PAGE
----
With veins popping out of his neck, eyes bulging, his face six inches from mine, he screamed at me. We were in the middle of a crowded four-star restaurant. Curious heads swivelled our way. A colleague across the table looked down in embarrassment.
This wasn’t the first time I’d been bullied by a boss, of course. I’d had one early in my career who used to quietly savage his staff with a sadistic smile, letting us know that we were all worthless, talentless worms, but he’d try to make something of us. Master of the verbal dagger, he’d gut you to elevate his own self-esteem. The creative department had a revolving door as a result.
But, the sheer vitriol of the restaurant rant was something new. I was stunned. Mid-rant, I got up, wiped his spit off my face and decided it was time for a new boss. A sane boss.
Or better still, no boss.
Because, unfortunately, advertising is absolutely rife with toxic bosses. A very talented CD whom I much admire has been subjected to excruciatingly public barrages of vitriol over minor issues as well. He was dumbfounded by the first attack; as he put it, “my legs literally went numb.” Now he’s just used to it.
A survey of ad colleagues reveals that toxic bosses come in all shapes and sizes. Some take credit for your ideas, others sabotage you, lie or belittle your accomplishments.
Our business seems to offer safe refuge for abusive behaviour. We are too quick to file it under “creative temperament.” We fuel over-inflated egos. Ours is a business that rewards the renegades, the mavericks who break rules. I’m just not sure when common human decency became the rule to break.
It is truly shocking that we’ve allowed this particular stereotype to endure because these bullies we coddle are bad business. They drive talented people from agencies, sometimes from the industry entirely. The echo effect takes a toll on an agency’s focus and culture, and it inevitably hits the bottom line: talented people leave, good clients bolt and the place ends up with an ugly reputation on the street. We’ve all seen it.
Those with bad bosses who do stick around suffer damage and, for some, it can have long-term personal consequences. Over the years, I’d developed a theory that working for a bad boss caused a form of PTSD. I spoke to a clinical psychologist who backed it up. Her practice includes numerous patients who’ve suffered from bad bosses, many of who ended up on medication or in therapy.
Why don’t toxic bosses get called out? Often there is a power inequity at play, there’s no one to turn to. Anyone with a mortgage can’t risk confronting a bully boss. People fear reprisals such as being labelled as a trouble maker or thin skinned. On management’s side, there’s too often a tendency for the issue to be dismissed as “a personality thing.” And, frankly, with the almost maniacal focus on quarterly results, some places turn a blind eye to it as long as the numbers are being made.
As an industry, we are guilty of perpetuating the problem in other ways. We don’t train people to be good leaders – particularly in creative. The honed skills that vault someone into the corner office don’t include how to manage people. Quite recently I’ve seen two wonderfully talented creatives get promoted only to flounder once they made it to the top because they hadn’t been given any formal training. They simply didn’t have the tools needed to thrive in the role. Almost all other professions put time, budget and effort into leadership training.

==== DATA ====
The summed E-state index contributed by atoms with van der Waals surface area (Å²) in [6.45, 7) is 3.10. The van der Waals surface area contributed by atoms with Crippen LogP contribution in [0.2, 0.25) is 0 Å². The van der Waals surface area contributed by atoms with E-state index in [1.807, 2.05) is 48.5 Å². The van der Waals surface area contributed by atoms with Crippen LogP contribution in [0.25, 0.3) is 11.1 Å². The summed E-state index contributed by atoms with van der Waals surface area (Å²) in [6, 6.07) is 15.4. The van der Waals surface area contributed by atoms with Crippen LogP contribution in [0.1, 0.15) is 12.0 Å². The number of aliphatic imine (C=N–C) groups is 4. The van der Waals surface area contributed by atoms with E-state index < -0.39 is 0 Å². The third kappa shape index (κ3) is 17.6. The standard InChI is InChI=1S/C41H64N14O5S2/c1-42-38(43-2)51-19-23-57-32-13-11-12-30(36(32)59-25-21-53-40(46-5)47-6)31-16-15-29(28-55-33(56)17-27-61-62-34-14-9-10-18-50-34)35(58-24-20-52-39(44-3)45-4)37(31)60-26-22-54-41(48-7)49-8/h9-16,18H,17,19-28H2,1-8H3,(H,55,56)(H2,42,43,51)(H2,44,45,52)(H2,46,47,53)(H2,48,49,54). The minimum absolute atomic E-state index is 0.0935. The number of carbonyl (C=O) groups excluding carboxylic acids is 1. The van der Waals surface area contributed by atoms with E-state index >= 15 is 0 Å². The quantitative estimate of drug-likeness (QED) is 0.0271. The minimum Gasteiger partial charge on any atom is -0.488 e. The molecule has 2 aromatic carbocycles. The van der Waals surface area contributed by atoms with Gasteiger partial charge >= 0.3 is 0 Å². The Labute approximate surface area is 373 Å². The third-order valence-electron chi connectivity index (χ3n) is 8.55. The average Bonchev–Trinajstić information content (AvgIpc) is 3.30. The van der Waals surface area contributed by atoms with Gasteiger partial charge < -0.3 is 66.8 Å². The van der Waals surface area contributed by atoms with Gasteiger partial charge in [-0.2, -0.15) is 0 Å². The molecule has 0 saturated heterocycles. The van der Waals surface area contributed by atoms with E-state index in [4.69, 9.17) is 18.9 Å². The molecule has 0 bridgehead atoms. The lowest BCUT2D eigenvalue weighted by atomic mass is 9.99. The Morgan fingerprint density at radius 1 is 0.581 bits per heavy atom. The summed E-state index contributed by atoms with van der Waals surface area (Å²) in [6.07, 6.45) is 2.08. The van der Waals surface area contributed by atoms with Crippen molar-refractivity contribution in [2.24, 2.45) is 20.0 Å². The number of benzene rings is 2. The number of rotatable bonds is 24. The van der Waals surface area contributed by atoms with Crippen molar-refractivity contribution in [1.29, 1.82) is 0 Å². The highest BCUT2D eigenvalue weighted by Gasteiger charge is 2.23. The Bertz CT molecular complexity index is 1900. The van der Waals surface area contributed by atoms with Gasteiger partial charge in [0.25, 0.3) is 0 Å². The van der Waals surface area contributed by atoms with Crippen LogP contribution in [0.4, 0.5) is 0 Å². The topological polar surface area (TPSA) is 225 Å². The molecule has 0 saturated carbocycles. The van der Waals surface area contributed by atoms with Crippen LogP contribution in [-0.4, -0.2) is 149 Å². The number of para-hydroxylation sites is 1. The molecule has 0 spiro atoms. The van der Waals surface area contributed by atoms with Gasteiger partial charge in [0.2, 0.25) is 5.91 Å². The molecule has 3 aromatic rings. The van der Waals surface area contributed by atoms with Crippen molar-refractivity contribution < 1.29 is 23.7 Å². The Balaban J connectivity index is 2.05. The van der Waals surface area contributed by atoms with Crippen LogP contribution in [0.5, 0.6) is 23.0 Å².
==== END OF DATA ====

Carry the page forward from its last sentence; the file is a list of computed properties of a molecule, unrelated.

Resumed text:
Turning the Toxic Tide
On the flip side, I’ve been fortunate to have had some extraordinary bosses throughout my career. One believed that fear was not a motivator and coaxed great work through well-placed praise. Then he stood back and let us do our jobs.
Another boss hired me for skills he didn’t have. He also helped me to acquire skills of his that I needed. If there was an issue, he took it up privately. And his ego never got in the way of the right decision. Ever. He linked arms with our team when times were tough, rather than playing the blame game.
We can all spot a good boss, but we seem ambivalent about propagating those same skills that drive happy, productive businesses. The collateral damage to employees and businesses is too profound to ignore. So where do we go from here?
We need some brave souls willing to help lead the charge, to stop seeing training as elective. To create a culture of good bosses, there are two key elements: growing and pruning.
We can nurture strong leadership in a number of ways. One agency I work with has a formal mentorship program in place to ensure a watchful eye on personal growth.
Organizations such as the ICA can help breathe life into the cause with specialized training programs and seminars. There are companies, like Combustion, that offer specialized leadership workshops. It believes leadership is highly specialized and objective training helps build leaders who can motivate and inspire rather than just wielding the blunt instrument of terror.
But pruning is just as important. To create a robust leadership culture, we need to cull out the bad ones – without fear of reprisal. Senior management and HR departments need to get on board to create a safe haven for reporting rogue behaviour.
And finally, as an industry, we have to telegraph the message loud and clear what is, and isn’t, acceptable behaviour from our leaders.
It’s ironic that every grade school has had the good sense to adopt a zero-tolerance policy when it comes to bullying. Maybe it’s time ad agencies did the same.
This article originally appeared on Marketing Magazine